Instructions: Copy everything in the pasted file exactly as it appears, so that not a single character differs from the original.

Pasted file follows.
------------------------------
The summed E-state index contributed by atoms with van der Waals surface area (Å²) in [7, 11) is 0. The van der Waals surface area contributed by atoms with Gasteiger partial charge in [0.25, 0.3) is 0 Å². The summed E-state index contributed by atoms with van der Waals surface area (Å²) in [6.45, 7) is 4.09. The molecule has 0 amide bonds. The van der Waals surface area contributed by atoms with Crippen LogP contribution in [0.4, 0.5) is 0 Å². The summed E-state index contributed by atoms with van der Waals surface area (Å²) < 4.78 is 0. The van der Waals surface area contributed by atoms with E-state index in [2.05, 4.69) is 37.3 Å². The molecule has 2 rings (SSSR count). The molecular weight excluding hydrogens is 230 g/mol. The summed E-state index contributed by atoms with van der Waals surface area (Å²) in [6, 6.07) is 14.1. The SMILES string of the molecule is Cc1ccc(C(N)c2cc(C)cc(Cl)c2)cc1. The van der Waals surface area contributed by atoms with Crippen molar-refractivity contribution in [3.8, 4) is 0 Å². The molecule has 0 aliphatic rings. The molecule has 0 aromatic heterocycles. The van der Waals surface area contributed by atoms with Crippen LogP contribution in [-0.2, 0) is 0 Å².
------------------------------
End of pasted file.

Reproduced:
The summed E-state index contributed by atoms with van der Waals surface area (Å²) in [7, 11) is 0. The van der Waals surface area contributed by atoms with Gasteiger partial charge in [0.25, 0.3) is 0 Å². The summed E-state index contributed by atoms with van der Waals surface area (Å²) in [6.45, 7) is 4.09. The molecule has 0 amide bonds. The van der Waals surface area contributed by atoms with Crippen LogP contribution in [0.4, 0.5) is 0 Å². The summed E-state index contributed by atoms with van der Waals surface area (Å²) < 4.78 is 0. The van der Waals surface area contributed by atoms with E-state index in [2.05, 4.69) is 37.3 Å². The molecule has 2 rings (SSSR count). The molecular weight excluding hydrogens is 230 g/mol. The summed E-state index contributed by atoms with van der Waals surface area (Å²) in [6, 6.07) is 14.1. The SMILES string of the molecule is Cc1ccc(C(N)c2cc(C)cc(Cl)c2)cc1. The van der Waals surface area contributed by atoms with Crippen molar-refractivity contribution in [3.8, 4) is 0 Å². The molecule has 0 aliphatic rings. The molecule has 0 aromatic heterocycles. The van der Waals surface area contributed by atoms with Crippen LogP contribution in [-0.2, 0) is 0 Å².